While Democrats might be rewarded for their moral stance, they also run the risk of being accused of hypocrisy if they don’t police all their members equally. Already, Democratic Rep. Ruben Kihuen of Nevada is refusing to resign despite detailed allegations that he sexually harassed a former campaign staffer. It was only last month when House Minority Leader Nancy Pelosi called Conyers an “icon” when pressed about disturbing allegations—before backtracking under pressure. Franken, the party’s biggest sacrificial lamb, pointedly declined to apologize to his accusers in an unusual resignation speech in which he touted his record as a champion of women’s rights.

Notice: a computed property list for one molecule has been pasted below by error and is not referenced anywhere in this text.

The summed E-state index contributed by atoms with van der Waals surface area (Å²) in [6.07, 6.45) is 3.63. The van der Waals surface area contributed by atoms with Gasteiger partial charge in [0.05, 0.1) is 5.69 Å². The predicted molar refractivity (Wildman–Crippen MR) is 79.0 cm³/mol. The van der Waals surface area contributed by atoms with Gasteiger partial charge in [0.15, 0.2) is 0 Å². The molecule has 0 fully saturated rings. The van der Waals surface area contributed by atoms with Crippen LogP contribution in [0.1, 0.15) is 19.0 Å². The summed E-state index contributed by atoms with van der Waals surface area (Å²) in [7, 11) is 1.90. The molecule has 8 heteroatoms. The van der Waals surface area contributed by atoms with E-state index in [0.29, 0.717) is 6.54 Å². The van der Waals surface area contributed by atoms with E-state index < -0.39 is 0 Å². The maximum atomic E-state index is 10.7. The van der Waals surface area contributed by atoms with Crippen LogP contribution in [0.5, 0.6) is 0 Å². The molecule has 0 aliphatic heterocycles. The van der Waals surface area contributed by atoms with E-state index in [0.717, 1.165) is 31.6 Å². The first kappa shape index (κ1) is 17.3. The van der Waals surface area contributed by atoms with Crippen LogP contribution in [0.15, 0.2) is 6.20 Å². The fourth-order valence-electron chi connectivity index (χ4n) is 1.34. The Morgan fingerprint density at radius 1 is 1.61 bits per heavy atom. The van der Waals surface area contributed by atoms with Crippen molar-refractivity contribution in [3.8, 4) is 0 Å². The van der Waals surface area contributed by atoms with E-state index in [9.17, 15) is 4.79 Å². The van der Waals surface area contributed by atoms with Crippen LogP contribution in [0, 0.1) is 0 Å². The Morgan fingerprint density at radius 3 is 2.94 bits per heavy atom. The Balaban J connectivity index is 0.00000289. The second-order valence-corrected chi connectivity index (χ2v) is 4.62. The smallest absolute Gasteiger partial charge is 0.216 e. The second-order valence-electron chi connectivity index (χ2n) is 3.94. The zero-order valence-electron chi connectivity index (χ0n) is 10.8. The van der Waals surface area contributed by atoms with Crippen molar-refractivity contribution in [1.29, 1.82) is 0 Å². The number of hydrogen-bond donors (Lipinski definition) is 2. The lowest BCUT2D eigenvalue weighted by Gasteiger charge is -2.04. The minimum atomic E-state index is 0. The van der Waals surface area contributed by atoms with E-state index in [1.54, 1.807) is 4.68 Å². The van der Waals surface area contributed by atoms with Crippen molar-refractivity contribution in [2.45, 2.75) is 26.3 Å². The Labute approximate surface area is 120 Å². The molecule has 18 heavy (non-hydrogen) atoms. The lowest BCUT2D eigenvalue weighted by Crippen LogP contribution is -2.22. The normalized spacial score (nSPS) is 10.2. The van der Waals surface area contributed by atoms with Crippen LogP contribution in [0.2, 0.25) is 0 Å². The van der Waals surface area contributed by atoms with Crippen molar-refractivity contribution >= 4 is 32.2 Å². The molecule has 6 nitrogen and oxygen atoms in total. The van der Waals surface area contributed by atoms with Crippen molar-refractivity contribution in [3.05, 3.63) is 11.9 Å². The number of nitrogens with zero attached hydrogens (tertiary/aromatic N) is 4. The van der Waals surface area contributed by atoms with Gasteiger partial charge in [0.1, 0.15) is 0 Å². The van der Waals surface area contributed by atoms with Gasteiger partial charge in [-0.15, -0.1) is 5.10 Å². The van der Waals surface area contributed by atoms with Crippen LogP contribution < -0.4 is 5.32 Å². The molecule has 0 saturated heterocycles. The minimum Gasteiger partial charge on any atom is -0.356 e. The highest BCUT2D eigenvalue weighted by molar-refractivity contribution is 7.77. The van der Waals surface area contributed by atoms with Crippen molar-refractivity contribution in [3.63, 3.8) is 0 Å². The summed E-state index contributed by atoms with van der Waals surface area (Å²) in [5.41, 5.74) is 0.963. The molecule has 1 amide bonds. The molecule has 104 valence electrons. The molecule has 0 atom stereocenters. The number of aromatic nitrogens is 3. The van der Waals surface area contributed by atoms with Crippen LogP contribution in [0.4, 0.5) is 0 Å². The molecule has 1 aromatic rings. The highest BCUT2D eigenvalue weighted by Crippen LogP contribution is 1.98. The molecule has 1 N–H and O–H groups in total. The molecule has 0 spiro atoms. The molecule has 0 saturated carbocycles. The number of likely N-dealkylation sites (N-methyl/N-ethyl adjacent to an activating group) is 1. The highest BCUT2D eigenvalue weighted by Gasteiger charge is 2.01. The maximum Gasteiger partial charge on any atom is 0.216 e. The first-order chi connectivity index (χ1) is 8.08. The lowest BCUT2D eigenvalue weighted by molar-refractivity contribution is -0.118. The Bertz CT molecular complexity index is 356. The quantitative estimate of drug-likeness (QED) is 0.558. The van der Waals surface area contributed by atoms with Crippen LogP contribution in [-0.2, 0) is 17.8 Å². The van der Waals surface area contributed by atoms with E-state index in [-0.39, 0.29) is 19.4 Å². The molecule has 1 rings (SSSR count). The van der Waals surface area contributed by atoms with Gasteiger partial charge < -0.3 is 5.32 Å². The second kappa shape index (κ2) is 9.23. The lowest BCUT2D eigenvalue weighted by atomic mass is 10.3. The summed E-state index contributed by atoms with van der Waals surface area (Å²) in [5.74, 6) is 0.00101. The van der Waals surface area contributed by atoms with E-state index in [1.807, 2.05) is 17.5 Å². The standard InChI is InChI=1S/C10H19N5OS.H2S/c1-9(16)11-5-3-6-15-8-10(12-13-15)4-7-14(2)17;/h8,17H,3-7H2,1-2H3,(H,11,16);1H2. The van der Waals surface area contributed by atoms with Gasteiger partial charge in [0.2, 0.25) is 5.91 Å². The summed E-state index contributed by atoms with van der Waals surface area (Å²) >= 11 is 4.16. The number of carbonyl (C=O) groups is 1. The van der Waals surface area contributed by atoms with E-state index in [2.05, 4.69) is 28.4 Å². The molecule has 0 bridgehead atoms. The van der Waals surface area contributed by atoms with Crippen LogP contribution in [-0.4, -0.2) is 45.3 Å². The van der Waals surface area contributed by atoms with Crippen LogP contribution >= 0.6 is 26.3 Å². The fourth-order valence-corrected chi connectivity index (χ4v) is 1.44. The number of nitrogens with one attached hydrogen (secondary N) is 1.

If a Republican governor were tasked with appointing Franken’s replacement, would there have been widespread calls for resignation? Count me skeptical. Sen. Kirsten Gillibrand, a leading voice against sexual harassment, took her time to call on Franken to resign—well after a half-dozen women came forward detailing the comic-turned-senator’s apparent history of groping.